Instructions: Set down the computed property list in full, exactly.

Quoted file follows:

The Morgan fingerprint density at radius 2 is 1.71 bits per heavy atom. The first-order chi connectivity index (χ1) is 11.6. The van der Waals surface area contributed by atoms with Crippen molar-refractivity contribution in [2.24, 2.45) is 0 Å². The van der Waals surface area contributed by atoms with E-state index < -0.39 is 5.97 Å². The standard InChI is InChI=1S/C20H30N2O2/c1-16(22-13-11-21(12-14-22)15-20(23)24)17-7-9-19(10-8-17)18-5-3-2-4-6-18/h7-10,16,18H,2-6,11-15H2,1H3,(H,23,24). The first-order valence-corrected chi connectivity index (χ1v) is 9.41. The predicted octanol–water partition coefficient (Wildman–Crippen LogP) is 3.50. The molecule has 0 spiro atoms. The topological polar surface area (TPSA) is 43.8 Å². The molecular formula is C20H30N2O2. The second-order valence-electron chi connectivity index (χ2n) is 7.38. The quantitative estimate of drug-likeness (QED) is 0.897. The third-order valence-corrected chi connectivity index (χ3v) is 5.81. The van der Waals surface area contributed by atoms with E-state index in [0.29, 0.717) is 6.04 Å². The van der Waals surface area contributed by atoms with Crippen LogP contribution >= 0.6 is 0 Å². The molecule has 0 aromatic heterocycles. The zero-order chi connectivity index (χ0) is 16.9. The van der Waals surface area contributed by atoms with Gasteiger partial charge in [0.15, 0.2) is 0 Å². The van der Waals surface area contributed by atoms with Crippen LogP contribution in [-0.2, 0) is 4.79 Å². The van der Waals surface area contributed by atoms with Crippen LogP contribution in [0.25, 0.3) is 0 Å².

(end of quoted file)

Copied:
The Morgan fingerprint density at radius 2 is 1.71 bits per heavy atom. The first-order chi connectivity index (χ1) is 11.6. The van der Waals surface area contributed by atoms with Crippen molar-refractivity contribution in [2.24, 2.45) is 0 Å². The van der Waals surface area contributed by atoms with E-state index < -0.39 is 5.97 Å². The standard InChI is InChI=1S/C20H30N2O2/c1-16(22-13-11-21(12-14-22)15-20(23)24)17-7-9-19(10-8-17)18-5-3-2-4-6-18/h7-10,16,18H,2-6,11-15H2,1H3,(H,23,24). The first-order valence-corrected chi connectivity index (χ1v) is 9.41. The predicted octanol–water partition coefficient (Wildman–Crippen LogP) is 3.50. The molecule has 0 spiro atoms. The topological polar surface area (TPSA) is 43.8 Å². The molecular formula is C20H30N2O2. The second-order valence-electron chi connectivity index (χ2n) is 7.38. The quantitative estimate of drug-likeness (QED) is 0.897. The third-order valence-corrected chi connectivity index (χ3v) is 5.81. The van der Waals surface area contributed by atoms with E-state index in [0.29, 0.717) is 6.04 Å². The van der Waals surface area contributed by atoms with Crippen LogP contribution >= 0.6 is 0 Å². The molecule has 0 aromatic heterocycles. The zero-order chi connectivity index (χ0) is 16.9. The van der Waals surface area contributed by atoms with Gasteiger partial charge in [0.15, 0.2) is 0 Å². The van der Waals surface area contributed by atoms with Crippen LogP contribution in [-0.2, 0) is 4.79 Å². The van der Waals surface area contributed by atoms with Crippen LogP contribution in [0.25, 0.3) is 0 Å².